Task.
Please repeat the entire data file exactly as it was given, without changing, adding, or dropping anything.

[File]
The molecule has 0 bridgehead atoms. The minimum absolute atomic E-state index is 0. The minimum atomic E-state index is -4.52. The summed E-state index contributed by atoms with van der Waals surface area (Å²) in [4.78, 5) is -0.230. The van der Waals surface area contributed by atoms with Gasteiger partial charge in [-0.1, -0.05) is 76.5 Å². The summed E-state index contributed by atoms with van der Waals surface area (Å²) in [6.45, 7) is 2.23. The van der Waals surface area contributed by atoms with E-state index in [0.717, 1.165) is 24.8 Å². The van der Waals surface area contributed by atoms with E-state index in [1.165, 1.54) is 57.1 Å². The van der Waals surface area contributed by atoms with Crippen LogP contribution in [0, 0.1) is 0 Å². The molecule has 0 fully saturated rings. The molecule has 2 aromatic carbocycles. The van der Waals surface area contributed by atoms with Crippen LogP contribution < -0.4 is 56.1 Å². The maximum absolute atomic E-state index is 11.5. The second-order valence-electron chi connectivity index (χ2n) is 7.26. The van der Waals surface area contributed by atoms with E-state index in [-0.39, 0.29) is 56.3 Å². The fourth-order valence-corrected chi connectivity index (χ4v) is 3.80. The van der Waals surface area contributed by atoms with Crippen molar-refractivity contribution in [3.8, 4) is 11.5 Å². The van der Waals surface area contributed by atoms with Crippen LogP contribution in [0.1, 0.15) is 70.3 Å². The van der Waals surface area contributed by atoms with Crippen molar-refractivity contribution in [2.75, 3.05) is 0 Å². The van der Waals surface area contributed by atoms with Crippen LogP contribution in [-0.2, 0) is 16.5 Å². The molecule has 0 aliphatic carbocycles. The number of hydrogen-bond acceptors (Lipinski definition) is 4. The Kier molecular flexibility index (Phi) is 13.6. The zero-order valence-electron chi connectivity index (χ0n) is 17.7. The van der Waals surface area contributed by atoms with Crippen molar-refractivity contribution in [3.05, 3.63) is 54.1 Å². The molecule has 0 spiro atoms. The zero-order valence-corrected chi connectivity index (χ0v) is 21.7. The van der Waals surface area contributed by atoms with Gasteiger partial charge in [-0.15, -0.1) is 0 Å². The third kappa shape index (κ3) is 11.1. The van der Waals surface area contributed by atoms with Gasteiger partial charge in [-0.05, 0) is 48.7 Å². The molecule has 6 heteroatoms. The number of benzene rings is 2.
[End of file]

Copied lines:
The molecule has 0 bridgehead atoms. The minimum absolute atomic E-state index is 0. The minimum atomic E-state index is -4.52. The summed E-state index contributed by atoms with van der Waals surface area (Å²) in [4.78, 5) is -0.230. The van der Waals surface area contributed by atoms with Gasteiger partial charge in [-0.1, -0.05) is 76.5 Å². The summed E-state index contributed by atoms with van der Waals surface area (Å²) in [6.45, 7) is 2.23. The van der Waals surface area contributed by atoms with E-state index in [0.717, 1.165) is 24.8 Å². The van der Waals surface area contributed by atoms with E-state index in [1.165, 1.54) is 57.1 Å². The van der Waals surface area contributed by atoms with Crippen LogP contribution in [0, 0.1) is 0 Å². The molecule has 0 fully saturated rings. The molecule has 2 aromatic carbocycles. The van der Waals surface area contributed by atoms with Crippen LogP contribution < -0.4 is 56.1 Å². The maximum absolute atomic E-state index is 11.5. The second-order valence-electron chi connectivity index (χ2n) is 7.26. The van der Waals surface area contributed by atoms with E-state index in [-0.39, 0.29) is 56.3 Å². The fourth-order valence-corrected chi connectivity index (χ4v) is 3.80. The van der Waals surface area contributed by atoms with Crippen molar-refractivity contribution in [3.8, 4) is 11.5 Å². The van der Waals surface area contributed by atoms with Crippen LogP contribution in [0.1, 0.15) is 70.3 Å². The van der Waals surface area contributed by atoms with Crippen molar-refractivity contribution in [2.75, 3.05) is 0 Å². The van der Waals surface area contributed by atoms with Crippen LogP contribution in [-0.2, 0) is 16.5 Å². The molecule has 0 aliphatic carbocycles. The number of hydrogen-bond acceptors (Lipinski definition) is 4. The Kier molecular flexibility index (Phi) is 13.6. The zero-order valence-electron chi connectivity index (χ0n) is 17.7. The van der Waals surface area contributed by atoms with Crippen molar-refractivity contribution in [3.05, 3.63) is 54.1 Å². The molecule has 0 spiro atoms. The zero-order valence-corrected chi connectivity index (χ0v) is 21.7. The van der Waals surface area contributed by atoms with Gasteiger partial charge in [-0.15, -0.1) is 0 Å². The third kappa shape index (κ3) is 11.1. The van der Waals surface area contributed by atoms with Gasteiger partial charge in [-0.05, 0) is 48.7 Å². The molecule has 6 heteroatoms. The number of benzene rings is 2.